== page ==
The 96/4 Rule
Government is not alone in its lack of understanding about e-business. The majority of people do not grasp the full implications of the new market cycle, which is a combination of the end of the industrial revolution and the beginning of the New Economy. The goal under this regime is a joined-up economy, where it will not be about small steps but huge leaps forward.
Any new product or idea takes time to be diffused through society and accepted by the majority of people. The principle applies to anything from Darwin's theory of natural selection to a CD player. And in the case of the information economy, political and social concerns, such as privacy and security, are additional hurdles.
The market cycle is represented by a bell curve and is divided up into pre-intro (where the product is being developed), introduction (where only the unwise buy it), early adopters and then general acceptance.
The Paerto rule, or the 80/20 rule, says that 80 per cent of people do not understand something new, while 20 per cent of people think they understand it. In the New Economy you can expand on this to make it the 96/4 rule. Here 80 per cent of people do not understand it and 20 per cent of people think they understand it. Of the 20 per cent who think they understand it, 20 per cent actually do and 80 per cent do not - making it 4 per cent who actually understand the New Economy and 96 per cent who haven't a clue.
The 4 per cent are early adopters. For a market to get from this introductory stage to complex customer-centric transactions, this 4 per cent needs to grow to 20 per cent.
This journey involves a transition from awareness to understanding and then action. People certainly recognise the term e-business but actually being able to define it is another matter. People do not understand what is possible until they see it and they do not apply it until they understand it. And when they do apply it they don't understand how to do it. Understanding is undermined as the introduction of a new market cycle is characterised by confusion and frenzy, trials and tribulations. There are too many experts, snake oil peddlers and failures and not enough successes to act as the guiding light.
Gartner Group believes that beyond the first phase of transition to e-services, the public sector will experience a series of e-shocks or tectonic shifts. Furthermore, current economic and government thinking is based on ideas from the industrial revolution, which means big business and multi-level structures.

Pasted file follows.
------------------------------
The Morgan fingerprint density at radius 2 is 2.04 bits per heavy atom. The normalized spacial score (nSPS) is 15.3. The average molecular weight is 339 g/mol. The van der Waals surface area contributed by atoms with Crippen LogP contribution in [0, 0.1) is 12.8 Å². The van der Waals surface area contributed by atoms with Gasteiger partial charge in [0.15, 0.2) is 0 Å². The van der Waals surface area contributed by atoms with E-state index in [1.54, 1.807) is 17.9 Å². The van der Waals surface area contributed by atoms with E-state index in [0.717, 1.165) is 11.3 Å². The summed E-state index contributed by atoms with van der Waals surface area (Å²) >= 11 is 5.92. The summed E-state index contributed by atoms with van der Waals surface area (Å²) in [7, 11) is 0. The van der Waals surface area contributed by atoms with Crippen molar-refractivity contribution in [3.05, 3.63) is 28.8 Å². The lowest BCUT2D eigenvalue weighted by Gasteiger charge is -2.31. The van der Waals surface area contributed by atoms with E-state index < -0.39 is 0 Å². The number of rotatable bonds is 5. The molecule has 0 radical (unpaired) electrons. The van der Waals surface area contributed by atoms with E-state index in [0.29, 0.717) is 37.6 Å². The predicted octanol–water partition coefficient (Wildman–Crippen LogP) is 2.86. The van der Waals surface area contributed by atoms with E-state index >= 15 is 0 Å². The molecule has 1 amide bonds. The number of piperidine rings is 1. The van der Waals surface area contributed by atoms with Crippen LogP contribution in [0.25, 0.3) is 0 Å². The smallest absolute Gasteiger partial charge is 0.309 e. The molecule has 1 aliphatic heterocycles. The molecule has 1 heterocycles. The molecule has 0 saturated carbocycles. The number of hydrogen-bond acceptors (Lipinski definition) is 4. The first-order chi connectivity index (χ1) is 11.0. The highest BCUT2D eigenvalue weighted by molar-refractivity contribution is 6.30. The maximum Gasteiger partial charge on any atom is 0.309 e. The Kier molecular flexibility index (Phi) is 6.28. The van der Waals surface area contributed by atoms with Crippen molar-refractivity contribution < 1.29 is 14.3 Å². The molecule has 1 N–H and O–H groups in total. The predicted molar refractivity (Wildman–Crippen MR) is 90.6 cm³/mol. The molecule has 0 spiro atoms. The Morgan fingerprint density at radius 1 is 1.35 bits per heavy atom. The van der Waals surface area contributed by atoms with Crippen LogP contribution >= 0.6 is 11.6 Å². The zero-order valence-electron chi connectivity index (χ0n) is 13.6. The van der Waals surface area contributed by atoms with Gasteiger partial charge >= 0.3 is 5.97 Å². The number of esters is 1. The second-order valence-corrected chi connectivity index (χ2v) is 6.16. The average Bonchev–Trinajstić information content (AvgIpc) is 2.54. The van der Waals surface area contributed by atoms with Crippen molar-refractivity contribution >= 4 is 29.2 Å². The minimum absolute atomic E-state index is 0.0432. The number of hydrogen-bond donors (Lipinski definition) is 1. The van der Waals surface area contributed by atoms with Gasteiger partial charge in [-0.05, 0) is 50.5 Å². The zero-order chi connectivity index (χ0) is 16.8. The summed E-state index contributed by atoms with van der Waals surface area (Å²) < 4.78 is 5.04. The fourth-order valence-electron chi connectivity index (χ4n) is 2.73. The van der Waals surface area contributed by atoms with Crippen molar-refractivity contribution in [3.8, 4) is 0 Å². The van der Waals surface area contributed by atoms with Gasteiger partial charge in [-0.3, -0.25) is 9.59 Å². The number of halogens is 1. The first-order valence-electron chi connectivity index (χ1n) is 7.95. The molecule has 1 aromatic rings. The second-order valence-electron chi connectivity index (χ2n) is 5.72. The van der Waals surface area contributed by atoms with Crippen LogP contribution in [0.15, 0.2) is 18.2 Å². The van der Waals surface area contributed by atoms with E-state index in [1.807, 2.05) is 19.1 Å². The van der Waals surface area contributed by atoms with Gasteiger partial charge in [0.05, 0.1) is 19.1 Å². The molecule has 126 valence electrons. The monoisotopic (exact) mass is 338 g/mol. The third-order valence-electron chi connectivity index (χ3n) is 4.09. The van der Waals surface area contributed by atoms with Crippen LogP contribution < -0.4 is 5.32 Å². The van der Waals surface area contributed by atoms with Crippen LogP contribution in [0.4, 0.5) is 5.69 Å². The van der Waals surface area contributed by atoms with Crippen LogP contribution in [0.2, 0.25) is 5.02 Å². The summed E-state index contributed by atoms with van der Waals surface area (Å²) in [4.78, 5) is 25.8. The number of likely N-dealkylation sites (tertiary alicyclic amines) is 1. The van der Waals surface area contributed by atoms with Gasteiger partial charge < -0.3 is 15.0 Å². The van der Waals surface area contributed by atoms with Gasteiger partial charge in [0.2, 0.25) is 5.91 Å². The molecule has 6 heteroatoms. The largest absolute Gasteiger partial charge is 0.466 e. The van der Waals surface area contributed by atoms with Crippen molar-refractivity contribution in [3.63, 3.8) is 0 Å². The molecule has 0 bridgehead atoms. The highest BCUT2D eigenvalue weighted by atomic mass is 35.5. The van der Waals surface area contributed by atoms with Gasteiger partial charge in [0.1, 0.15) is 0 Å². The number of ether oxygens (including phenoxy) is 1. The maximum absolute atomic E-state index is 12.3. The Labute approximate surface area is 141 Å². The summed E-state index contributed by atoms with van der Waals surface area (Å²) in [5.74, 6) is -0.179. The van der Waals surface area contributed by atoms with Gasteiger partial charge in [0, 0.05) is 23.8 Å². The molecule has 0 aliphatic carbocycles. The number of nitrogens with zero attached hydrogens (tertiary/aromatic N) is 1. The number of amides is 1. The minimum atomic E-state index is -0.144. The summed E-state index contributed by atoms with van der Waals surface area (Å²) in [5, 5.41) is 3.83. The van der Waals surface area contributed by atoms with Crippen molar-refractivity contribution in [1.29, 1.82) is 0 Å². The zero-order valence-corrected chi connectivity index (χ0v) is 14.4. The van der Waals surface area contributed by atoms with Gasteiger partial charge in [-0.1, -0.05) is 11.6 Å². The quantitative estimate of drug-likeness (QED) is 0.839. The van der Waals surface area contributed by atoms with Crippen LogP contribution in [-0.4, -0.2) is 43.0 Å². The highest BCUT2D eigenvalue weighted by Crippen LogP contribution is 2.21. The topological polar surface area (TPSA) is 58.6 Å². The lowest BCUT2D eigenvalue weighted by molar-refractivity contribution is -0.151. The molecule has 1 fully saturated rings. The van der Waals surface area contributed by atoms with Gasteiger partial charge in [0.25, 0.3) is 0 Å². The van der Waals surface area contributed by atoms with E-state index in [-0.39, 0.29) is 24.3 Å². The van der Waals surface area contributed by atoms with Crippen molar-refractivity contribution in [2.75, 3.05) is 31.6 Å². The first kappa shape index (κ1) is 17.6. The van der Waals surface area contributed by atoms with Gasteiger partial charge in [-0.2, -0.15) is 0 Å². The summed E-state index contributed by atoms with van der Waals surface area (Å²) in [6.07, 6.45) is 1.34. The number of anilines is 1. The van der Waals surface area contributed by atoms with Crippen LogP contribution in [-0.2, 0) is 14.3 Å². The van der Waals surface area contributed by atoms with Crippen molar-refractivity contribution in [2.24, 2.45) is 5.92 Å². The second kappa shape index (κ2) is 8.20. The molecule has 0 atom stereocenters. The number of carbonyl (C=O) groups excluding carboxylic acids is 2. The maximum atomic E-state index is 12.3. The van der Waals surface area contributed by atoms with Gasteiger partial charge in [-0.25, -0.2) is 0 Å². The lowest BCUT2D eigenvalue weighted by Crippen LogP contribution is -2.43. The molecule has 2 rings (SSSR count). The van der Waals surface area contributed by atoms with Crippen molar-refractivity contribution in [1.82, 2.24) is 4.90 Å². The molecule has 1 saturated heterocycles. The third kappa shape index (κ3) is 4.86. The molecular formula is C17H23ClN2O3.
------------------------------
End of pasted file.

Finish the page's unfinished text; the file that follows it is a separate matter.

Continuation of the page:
Technology has made some of the problems disappear. The issue of who owns the data is now void, replaced by common definitions and the idea that e-government is not about one central depositary of data, but about sharing information from wherever it resides. There is no need to secure a central database of information and the security and transaction management is done at each agency level. Social concerns about the privacy of information are also being assuaged as people begin to realise that the information being used is the same as it always has been - it is simply shared more effectively between relevant organisations.
The reason governments are striving to adopt e-government is because they cannot afford the huge overheads entailed in government as it becomes bigger, more inflexible and complex. Services need to be provided more cost effectively, efficiently and to a broader base.
E-government will also attract new business as it will be easier to navigate government administration, it will be easier to set up a business, and industry will be more willing to invest in government and economy projects.
An e-government implies macro changes and ramifications as well as cost and citizen benefits. National governments need to become more competitive globally, because it becomes easier to deal with government the more the economy strengthens. The dollar follows suit and foreign investment is attracted to a buoyant economy. As a result, government resources are freed to focus on big picture things as opposed to basic service levels.
The outcome for consumers and citizens is access to more and better services for everything, anytime, anywhere. It is a mutually beneficial scenario as government is able to extend these extra services further, more efficiently and effectively and can encourage a self-service mentality.
The concept of e-government is starting to diffuse through government, business and citizens and the results will be extraordinary across the board, not isolated to particular companies or agencies. A stronger economy and better standard of living can be had by all when the concept of a "joined-up economy" becomes more than academic talk.
Stephen Barripp is principal, Public Sector practice, Unisys Australia/New Zealand